I feel like I can make a fair assessment of the movie I'm about to watch simply by the quality and inventiveness of its title card and/or opening credits. Sometimes these factors indicate nothing, but other times they can indicate something wholly crappy or what will be nothing if not an inspired trip to the cinema. There is just something about the way this opportunity can be executed that seems to somehow connect with how far the directors were willing to go to make every ounce of their film thrive. This is all to say that Good Time has a pretty fantastic one and from the moment the title card breaks up the opening sequence to the tune of Oneohtrix Point Never's (otherwise known as Daniel Lopatin) blazing score culminating in a moment of pure cacophony that continues through to a bewildered Robert Pattinson in extreme close-up's that make the tone all the more manic, we're so taken off guard that we're now seemingly prepared for anything. It should also be noted that directors the Safdie brothers (Heaven Knows What) open their film with a shot akin to that of the opening shot of The Dark Knight suggesting a scale of epic proportions even if they might not have the budget to back it up, but still-they have the ambition. Not coincidentally, the post-title card sequence shows Pattinson's Connie Nikas taking his mentally handicapped brother, Nick (Benny Safdie), and using him to help him rob a bank. The actual robbery is played not for action, but is actually rather subdued to the point it would seem Connie and Nick might actually pull their small-scale heist off, but if that were the case we'd have no movie and so when the cops finally do come to pursue the brothers and capture Nick with Connie barely evading them we are twenty-plus minutes into the flick when the credits begin appearing on the screen; Lopatin's score again throbbing like the pulse of the movie it is. Pattinson's face once again carries an expression of confusion as he makes his way through back alleys and hallways to try and evade the police for as long as necessary. This breaking up and timing of the title card and opening credits is a stylistic choice that is implemented in the fashion that it is in order to both guide the audience through and let them in on the fact that Good Time is going to be one hell of an unpredictable ride. The Safdie brothers delivering an epilogue of sorts that encapsulates everything the rest of the movie will attempt to demonstrate through its actions. In essence, the Safdie's set the stage in such a manner that while it seems the narrative is largely improvised from moment to moment that in reality, Good Time knows exactly what it wants to be and succeeds at being just that.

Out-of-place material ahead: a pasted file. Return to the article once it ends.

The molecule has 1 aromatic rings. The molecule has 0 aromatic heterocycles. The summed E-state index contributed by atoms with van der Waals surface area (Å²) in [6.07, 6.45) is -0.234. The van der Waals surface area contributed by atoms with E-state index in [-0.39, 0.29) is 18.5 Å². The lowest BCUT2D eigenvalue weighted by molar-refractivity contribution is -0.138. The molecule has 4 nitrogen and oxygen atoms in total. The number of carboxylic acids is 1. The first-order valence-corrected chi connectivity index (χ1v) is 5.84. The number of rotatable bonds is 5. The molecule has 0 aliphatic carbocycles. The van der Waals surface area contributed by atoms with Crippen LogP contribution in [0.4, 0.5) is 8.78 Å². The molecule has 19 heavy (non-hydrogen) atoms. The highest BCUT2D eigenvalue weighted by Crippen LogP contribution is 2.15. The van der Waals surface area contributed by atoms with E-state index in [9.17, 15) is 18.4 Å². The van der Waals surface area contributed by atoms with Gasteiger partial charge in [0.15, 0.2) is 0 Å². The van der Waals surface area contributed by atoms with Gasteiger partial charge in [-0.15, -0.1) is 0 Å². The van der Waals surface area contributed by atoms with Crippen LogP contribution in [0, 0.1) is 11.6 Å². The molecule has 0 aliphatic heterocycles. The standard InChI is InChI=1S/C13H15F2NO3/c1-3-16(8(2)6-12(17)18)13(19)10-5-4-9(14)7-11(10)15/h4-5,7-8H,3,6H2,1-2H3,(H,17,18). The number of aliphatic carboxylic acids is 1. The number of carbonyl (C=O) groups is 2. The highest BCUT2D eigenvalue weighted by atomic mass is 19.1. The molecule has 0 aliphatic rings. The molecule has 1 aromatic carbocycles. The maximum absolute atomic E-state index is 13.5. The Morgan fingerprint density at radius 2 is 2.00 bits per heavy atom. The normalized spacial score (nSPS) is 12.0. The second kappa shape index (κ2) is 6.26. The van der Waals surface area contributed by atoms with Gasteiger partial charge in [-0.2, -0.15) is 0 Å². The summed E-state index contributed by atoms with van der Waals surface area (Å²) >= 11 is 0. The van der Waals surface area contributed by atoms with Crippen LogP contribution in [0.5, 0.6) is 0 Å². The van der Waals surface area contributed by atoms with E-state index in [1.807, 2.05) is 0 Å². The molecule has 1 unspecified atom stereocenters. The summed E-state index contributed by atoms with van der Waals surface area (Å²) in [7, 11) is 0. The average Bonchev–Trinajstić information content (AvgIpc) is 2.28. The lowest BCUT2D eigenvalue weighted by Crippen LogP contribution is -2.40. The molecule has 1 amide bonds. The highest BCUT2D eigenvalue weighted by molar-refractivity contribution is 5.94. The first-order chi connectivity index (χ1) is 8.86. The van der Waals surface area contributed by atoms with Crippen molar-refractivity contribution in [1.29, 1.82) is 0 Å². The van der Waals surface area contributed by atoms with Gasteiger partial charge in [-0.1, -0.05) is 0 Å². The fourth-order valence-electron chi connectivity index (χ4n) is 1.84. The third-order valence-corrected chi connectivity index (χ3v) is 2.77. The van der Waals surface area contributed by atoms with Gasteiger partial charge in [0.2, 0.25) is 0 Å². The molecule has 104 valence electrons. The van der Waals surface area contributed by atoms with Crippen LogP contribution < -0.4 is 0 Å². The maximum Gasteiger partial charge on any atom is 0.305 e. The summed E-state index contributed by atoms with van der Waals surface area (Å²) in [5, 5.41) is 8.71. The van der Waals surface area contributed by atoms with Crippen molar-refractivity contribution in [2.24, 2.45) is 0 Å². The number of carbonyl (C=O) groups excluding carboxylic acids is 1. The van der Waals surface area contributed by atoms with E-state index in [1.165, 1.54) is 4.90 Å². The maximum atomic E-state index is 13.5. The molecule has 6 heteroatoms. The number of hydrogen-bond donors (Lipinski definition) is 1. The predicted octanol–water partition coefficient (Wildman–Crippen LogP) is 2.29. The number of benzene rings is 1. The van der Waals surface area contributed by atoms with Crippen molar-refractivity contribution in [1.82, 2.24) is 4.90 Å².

Connie Nikas (Robert Pattinson) and his brother Nick (Benny Safdie) are on the run from the law after robbing a bank.